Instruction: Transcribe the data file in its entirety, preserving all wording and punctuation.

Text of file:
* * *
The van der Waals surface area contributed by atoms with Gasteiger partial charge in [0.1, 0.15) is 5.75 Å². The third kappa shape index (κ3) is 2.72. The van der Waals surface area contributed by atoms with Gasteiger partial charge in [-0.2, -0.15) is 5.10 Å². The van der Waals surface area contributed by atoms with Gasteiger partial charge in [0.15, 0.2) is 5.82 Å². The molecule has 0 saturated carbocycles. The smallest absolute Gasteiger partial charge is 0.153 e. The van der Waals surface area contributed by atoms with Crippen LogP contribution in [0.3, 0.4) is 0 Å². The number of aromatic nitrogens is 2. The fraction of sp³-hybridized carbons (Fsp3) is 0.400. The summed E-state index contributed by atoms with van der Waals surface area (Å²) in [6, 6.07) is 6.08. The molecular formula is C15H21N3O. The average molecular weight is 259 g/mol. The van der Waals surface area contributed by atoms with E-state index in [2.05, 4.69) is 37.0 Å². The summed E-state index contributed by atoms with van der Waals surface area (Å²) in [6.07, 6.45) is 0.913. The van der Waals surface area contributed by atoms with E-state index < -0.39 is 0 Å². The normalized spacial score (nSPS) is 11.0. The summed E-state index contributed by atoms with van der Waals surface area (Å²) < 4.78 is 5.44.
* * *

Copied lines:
The van der Waals surface area contributed by atoms with Gasteiger partial charge in [0.1, 0.15) is 5.75 Å². The third kappa shape index (κ3) is 2.72. The van der Waals surface area contributed by atoms with Gasteiger partial charge in [-0.2, -0.15) is 5.10 Å². The van der Waals surface area contributed by atoms with Gasteiger partial charge in [0.15, 0.2) is 5.82 Å². The molecule has 0 saturated carbocycles. The smallest absolute Gasteiger partial charge is 0.153 e. The van der Waals surface area contributed by atoms with Crippen LogP contribution in [0.3, 0.4) is 0 Å². The number of aromatic nitrogens is 2. The fraction of sp³-hybridized carbons (Fsp3) is 0.400. The summed E-state index contributed by atoms with van der Waals surface area (Å²) in [6, 6.07) is 6.08. The molecular formula is C15H21N3O. The average molecular weight is 259 g/mol. The van der Waals surface area contributed by atoms with E-state index in [2.05, 4.69) is 37.0 Å². The summed E-state index contributed by atoms with van der Waals surface area (Å²) in [6.07, 6.45) is 0.913. The van der Waals surface area contributed by atoms with E-state index < -0.39 is 0 Å². The normalized spacial score (nSPS) is 11.0. The summed E-state index contributed by atoms with van der Waals surface area (Å²) < 4.78 is 5.44.